Armored vehicles at DSEi 07: 07 proved a fertile ground for active protection systems (APS) manufacturers. At least three products were on display, more discussed unofficially by exhibitors and developers. The enthusiasm was motivated by the British MOD interest in for its FRES program – the future family of combat vehicles, expected to field an as part of their protection suite.
At AMAP active defense system ( ) designed by the German IBD Deisenroth Engineering. Weighing about 400 kg, the system incorporates a modular design of multiple defensive elements, integrating the energetic material, laser sensors and activation systems in capsuled modules, installed around the vehicle providing 360° protection against RPGs and other shaped charge threats (The company claims AMAP- also defeats kinetic energy threats as well as IEDs).07, the Finnish Advanced Modular Vehicle ( ) 8×8 APC developed by Patria was ‘dressed’ with the
Theinstallation on display at used an armor base plate designed to mitigate the blast effect from transferring to the vehicle’s structure. APAM- is claimed to provide close-range, non-fragmental defeat of threats (possibly by blast effect) therefore minimizing collateral damage, facilitating use in a dense urban environment. In the past IBD disclosed few details about the system’s design, including the use of laser triggered blast effect, but the company did not elaborate on the actual kill mechanism of its defensive solution. The on display at DSEi also included the Remotely Operated Driver’s Vision Enhancer (RODVE2-D), a compact, steerable, panoramic, thermal imager for the driver developed by Thales Canada.
Although launched only a few years ago, the AMV has already won a number of major international competitions and has so far been ordered by Croatia (84), Finland (24 with 120mm AMOS and 62 APCs), Poland (690), Slovenia (135) and South Africa (264).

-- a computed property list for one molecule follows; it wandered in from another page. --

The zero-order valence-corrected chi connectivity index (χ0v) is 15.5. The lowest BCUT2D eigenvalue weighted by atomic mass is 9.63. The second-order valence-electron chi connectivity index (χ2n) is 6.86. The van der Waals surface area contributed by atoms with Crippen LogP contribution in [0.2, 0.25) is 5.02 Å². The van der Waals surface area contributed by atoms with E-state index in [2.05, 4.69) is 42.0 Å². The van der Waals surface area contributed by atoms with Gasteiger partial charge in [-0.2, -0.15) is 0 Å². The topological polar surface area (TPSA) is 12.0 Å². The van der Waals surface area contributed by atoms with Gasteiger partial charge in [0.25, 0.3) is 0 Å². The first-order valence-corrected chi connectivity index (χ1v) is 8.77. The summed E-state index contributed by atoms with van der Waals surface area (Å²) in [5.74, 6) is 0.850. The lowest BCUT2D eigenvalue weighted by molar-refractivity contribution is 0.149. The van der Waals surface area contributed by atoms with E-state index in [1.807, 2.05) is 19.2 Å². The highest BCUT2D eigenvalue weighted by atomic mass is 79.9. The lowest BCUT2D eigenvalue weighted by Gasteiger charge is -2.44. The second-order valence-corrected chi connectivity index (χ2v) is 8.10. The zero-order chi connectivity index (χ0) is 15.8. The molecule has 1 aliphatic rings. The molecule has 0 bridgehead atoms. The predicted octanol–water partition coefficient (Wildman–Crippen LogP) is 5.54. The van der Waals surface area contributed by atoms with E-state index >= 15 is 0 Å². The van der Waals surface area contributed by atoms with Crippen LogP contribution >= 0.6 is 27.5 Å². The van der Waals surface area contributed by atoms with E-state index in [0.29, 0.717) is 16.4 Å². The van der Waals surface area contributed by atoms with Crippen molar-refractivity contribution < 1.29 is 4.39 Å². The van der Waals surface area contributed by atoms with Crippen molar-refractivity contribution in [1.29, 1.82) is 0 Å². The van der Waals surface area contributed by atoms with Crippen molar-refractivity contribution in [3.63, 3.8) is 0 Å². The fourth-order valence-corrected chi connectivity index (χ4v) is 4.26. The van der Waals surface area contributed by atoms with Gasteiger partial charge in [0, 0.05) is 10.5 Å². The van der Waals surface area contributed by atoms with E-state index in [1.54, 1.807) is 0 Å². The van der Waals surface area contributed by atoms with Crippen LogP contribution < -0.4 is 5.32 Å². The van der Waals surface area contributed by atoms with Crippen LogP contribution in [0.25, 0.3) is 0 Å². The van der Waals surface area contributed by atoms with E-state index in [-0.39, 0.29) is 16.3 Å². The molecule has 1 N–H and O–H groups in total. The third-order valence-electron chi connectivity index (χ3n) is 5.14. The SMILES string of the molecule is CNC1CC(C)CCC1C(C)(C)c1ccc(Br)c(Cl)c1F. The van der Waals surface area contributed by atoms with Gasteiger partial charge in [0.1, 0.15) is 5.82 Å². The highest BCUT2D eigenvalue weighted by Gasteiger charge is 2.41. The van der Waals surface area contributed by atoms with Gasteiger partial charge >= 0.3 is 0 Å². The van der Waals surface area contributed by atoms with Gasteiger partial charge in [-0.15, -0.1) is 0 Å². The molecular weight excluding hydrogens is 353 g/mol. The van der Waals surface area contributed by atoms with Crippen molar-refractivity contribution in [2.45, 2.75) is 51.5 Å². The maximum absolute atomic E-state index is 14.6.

Another APS on display at DSEi is the LEDS 150 from Avitronics, the South African subsidiary of. LEDS is a family of countermeasures designed for the protection of land combat vehicles. Earlier versions of the system were limited to ‘signature-management’ and ‘soft kill’, while the more recent configurations, currently in development are added with ‘hard kill’ options. According to Cobus van der Merwe, senior business development executive with Avitronics, all three capabilities will become an integral part of the protected vehicle, providing hemi-spherical, full spectrum active protection. The system displayed at DSEi 07 on the Piranha III will be tested in Switzerland in December 07. Next year the system is scheduled for evaluation by the US Army, under its Foreign Comparative Test Program. The active protection LEDS is proposed in three versions. expects LEDS 150, the third level, to become operational on Piranha platforms from mid 2009. LEDS 150 has been designed to defeat rocket propelled grenades and antitank guided missiles (ATGM). The system uses an advanced sensor package associated with two High Speed Direction Launchers (HSDL) , loaded with six ‘Mongoose’ hard kill projectiles each. The system has already demonstrated the capability to defeat 105mm tank rounds and RPG-7 (Rocket Propelled Grenades). A more ambitious system, designated LEDS 200 is in development, to defeat multi-band threats while LEDS 300 will be capable to defeat kinetic energy projectiles and anti-tank missiles at longer ranges.
RAFAEL unveiled at DSEi 07 a lightweight version of the Trophy active protection system, designed for light and medium armored vehicles. It was displayed at the RAFAEL stand mounted on the Golan armored vehicle. Trophy Light is smaller than the original Trophy, designed to protect main battle tanks, weighing about half the Trophy’s weight. The system comprises four flat radar antennae located around the vehicle, designed to cover 360 degrees. The system uses one or two launchers, firing the interceptor projectiles to defeat incoming threats at close range. As with other APS, the active defensive capability is only an element of the vehicle’s entire protective envelope, since such systems are designed to intercept threats (such as RPGs) at a stand-off range, eliminating their most lethal shaped charge penetration capability while the vehicle’s passive armor is required to defeat residual impact by inert threats. At DSEi 07 the Golan vehicle was demonstrated with a new type of hybrid armor called M-TAPS, developed by RAFAEL to offer effective protection from IEDs, RPGs and EFPs. The new armor uses a combination of passive inert and insensitive energetic materials, to provide passive and reactive protection from all types of threats, while Trophy Light could augment these elements by enhancing defensive capability against tandem shaped charge threats.